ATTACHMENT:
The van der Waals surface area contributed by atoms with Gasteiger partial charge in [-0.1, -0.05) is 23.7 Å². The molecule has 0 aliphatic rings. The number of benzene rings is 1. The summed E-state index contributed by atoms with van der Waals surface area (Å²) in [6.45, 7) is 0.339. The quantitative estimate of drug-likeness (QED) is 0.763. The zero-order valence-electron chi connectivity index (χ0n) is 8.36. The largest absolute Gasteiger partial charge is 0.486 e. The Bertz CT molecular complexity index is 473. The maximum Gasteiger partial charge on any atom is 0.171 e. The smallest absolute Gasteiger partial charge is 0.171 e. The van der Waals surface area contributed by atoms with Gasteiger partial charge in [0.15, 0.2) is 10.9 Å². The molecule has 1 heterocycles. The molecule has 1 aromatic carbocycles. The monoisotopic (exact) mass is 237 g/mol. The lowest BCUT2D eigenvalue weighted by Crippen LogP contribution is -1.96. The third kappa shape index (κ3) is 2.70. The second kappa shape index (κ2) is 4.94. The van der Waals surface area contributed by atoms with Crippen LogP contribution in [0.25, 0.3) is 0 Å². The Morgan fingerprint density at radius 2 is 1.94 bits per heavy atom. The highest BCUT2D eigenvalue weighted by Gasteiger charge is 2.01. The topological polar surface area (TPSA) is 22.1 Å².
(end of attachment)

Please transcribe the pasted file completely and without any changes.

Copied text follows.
The van der Waals surface area contributed by atoms with Gasteiger partial charge in [-0.1, -0.05) is 23.7 Å². The molecule has 0 aliphatic rings. The number of benzene rings is 1. The summed E-state index contributed by atoms with van der Waals surface area (Å²) in [6.45, 7) is 0.339. The quantitative estimate of drug-likeness (QED) is 0.763. The zero-order valence-electron chi connectivity index (χ0n) is 8.36. The largest absolute Gasteiger partial charge is 0.486 e. The Bertz CT molecular complexity index is 473. The maximum Gasteiger partial charge on any atom is 0.171 e. The smallest absolute Gasteiger partial charge is 0.171 e. The van der Waals surface area contributed by atoms with Gasteiger partial charge in [0.15, 0.2) is 10.9 Å². The molecule has 1 heterocycles. The molecule has 1 aromatic carbocycles. The monoisotopic (exact) mass is 237 g/mol. The lowest BCUT2D eigenvalue weighted by Crippen LogP contribution is -1.96. The third kappa shape index (κ3) is 2.70. The second kappa shape index (κ2) is 4.94. The van der Waals surface area contributed by atoms with Crippen LogP contribution in [0.25, 0.3) is 0 Å². The Morgan fingerprint density at radius 2 is 1.94 bits per heavy atom. The highest BCUT2D eigenvalue weighted by Gasteiger charge is 2.01. The topological polar surface area (TPSA) is 22.1 Å².